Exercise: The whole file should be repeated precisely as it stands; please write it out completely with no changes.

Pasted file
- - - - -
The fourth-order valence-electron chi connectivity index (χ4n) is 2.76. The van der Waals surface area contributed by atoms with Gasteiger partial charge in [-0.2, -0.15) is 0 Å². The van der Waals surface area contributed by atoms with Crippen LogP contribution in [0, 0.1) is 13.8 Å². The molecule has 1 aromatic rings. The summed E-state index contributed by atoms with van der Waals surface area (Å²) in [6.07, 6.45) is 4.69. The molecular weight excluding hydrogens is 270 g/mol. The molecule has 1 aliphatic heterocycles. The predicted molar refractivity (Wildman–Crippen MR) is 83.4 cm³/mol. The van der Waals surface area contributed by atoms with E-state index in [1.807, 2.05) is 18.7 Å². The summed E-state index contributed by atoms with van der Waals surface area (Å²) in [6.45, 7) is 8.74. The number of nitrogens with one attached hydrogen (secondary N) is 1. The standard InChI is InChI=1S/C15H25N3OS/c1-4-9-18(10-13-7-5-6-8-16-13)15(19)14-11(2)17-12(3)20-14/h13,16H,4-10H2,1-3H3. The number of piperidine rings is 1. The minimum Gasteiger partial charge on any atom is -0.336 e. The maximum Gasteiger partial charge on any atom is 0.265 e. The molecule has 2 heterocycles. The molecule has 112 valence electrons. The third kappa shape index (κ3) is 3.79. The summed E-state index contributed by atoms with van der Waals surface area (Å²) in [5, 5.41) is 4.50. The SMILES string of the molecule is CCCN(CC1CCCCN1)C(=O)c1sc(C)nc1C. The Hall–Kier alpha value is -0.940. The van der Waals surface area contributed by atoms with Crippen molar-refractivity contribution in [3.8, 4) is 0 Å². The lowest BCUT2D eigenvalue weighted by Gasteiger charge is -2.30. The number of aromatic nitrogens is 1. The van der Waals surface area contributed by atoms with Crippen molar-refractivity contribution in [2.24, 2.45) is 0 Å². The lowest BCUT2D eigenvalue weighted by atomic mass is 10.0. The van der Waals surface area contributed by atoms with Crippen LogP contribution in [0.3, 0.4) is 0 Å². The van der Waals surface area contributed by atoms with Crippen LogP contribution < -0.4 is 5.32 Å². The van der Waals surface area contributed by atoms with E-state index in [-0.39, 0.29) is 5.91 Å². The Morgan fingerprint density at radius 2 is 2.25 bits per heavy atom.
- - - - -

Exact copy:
The fourth-order valence-electron chi connectivity index (χ4n) is 2.76. The van der Waals surface area contributed by atoms with Gasteiger partial charge in [-0.2, -0.15) is 0 Å². The van der Waals surface area contributed by atoms with Crippen LogP contribution in [0, 0.1) is 13.8 Å². The molecule has 1 aromatic rings. The summed E-state index contributed by atoms with van der Waals surface area (Å²) in [6.07, 6.45) is 4.69. The molecular weight excluding hydrogens is 270 g/mol. The molecule has 1 aliphatic heterocycles. The predicted molar refractivity (Wildman–Crippen MR) is 83.4 cm³/mol. The van der Waals surface area contributed by atoms with E-state index in [1.807, 2.05) is 18.7 Å². The summed E-state index contributed by atoms with van der Waals surface area (Å²) in [6.45, 7) is 8.74. The number of nitrogens with one attached hydrogen (secondary N) is 1. The standard InChI is InChI=1S/C15H25N3OS/c1-4-9-18(10-13-7-5-6-8-16-13)15(19)14-11(2)17-12(3)20-14/h13,16H,4-10H2,1-3H3. The number of piperidine rings is 1. The minimum Gasteiger partial charge on any atom is -0.336 e. The maximum Gasteiger partial charge on any atom is 0.265 e. The molecule has 2 heterocycles. The molecule has 112 valence electrons. The third kappa shape index (κ3) is 3.79. The summed E-state index contributed by atoms with van der Waals surface area (Å²) in [5, 5.41) is 4.50. The SMILES string of the molecule is CCCN(CC1CCCCN1)C(=O)c1sc(C)nc1C. The Hall–Kier alpha value is -0.940. The van der Waals surface area contributed by atoms with Crippen molar-refractivity contribution in [3.8, 4) is 0 Å². The lowest BCUT2D eigenvalue weighted by Gasteiger charge is -2.30. The number of aromatic nitrogens is 1. The van der Waals surface area contributed by atoms with Crippen molar-refractivity contribution in [2.24, 2.45) is 0 Å². The lowest BCUT2D eigenvalue weighted by atomic mass is 10.0. The van der Waals surface area contributed by atoms with Crippen LogP contribution in [0.3, 0.4) is 0 Å². The van der Waals surface area contributed by atoms with Crippen LogP contribution < -0.4 is 5.32 Å². The van der Waals surface area contributed by atoms with E-state index in [-0.39, 0.29) is 5.91 Å². The Morgan fingerprint density at radius 2 is 2.25 bits per heavy atom.